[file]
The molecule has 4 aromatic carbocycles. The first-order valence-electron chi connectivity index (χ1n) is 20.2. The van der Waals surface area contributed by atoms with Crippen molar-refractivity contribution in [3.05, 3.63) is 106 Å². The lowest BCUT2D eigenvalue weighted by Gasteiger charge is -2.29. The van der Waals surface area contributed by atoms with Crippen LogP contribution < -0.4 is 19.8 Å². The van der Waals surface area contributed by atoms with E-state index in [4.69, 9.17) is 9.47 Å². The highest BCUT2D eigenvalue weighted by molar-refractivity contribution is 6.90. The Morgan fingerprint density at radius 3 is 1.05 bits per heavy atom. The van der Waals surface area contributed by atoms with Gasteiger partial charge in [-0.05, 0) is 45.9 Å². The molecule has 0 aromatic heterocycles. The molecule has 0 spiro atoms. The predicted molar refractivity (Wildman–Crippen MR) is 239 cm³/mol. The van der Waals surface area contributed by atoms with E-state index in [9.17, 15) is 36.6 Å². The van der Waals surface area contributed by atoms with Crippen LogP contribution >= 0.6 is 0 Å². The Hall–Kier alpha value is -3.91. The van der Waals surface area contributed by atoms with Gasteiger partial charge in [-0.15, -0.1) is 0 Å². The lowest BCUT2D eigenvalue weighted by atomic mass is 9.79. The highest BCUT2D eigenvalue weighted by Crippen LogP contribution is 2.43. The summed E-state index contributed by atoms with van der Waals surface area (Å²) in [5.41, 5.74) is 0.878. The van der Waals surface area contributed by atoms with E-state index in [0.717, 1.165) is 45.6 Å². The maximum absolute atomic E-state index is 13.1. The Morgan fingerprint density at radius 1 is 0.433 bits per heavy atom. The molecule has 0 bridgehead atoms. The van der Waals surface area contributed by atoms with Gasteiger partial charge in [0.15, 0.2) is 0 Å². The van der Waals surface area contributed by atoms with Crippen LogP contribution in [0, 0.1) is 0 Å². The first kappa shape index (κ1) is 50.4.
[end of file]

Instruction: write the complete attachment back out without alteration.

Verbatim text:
The molecule has 4 aromatic carbocycles. The first-order valence-electron chi connectivity index (χ1n) is 20.2. The van der Waals surface area contributed by atoms with Crippen molar-refractivity contribution in [3.05, 3.63) is 106 Å². The lowest BCUT2D eigenvalue weighted by Gasteiger charge is -2.29. The van der Waals surface area contributed by atoms with Crippen LogP contribution < -0.4 is 19.8 Å². The van der Waals surface area contributed by atoms with E-state index in [4.69, 9.17) is 9.47 Å². The highest BCUT2D eigenvalue weighted by molar-refractivity contribution is 6.90. The Morgan fingerprint density at radius 3 is 1.05 bits per heavy atom. The van der Waals surface area contributed by atoms with Gasteiger partial charge in [-0.05, 0) is 45.9 Å². The molecule has 0 aromatic heterocycles. The molecule has 0 spiro atoms. The predicted molar refractivity (Wildman–Crippen MR) is 239 cm³/mol. The van der Waals surface area contributed by atoms with E-state index in [9.17, 15) is 36.6 Å². The van der Waals surface area contributed by atoms with Crippen LogP contribution >= 0.6 is 0 Å². The Hall–Kier alpha value is -3.91. The van der Waals surface area contributed by atoms with Gasteiger partial charge in [-0.15, -0.1) is 0 Å². The lowest BCUT2D eigenvalue weighted by atomic mass is 9.79. The highest BCUT2D eigenvalue weighted by Crippen LogP contribution is 2.43. The summed E-state index contributed by atoms with van der Waals surface area (Å²) in [5.41, 5.74) is 0.878. The van der Waals surface area contributed by atoms with E-state index in [0.717, 1.165) is 45.6 Å². The maximum absolute atomic E-state index is 13.1. The Morgan fingerprint density at radius 1 is 0.433 bits per heavy atom. The molecule has 0 bridgehead atoms. The van der Waals surface area contributed by atoms with Gasteiger partial charge in [0.15, 0.2) is 0 Å². The van der Waals surface area contributed by atoms with Crippen LogP contribution in [0, 0.1) is 0 Å². The first kappa shape index (κ1) is 50.4.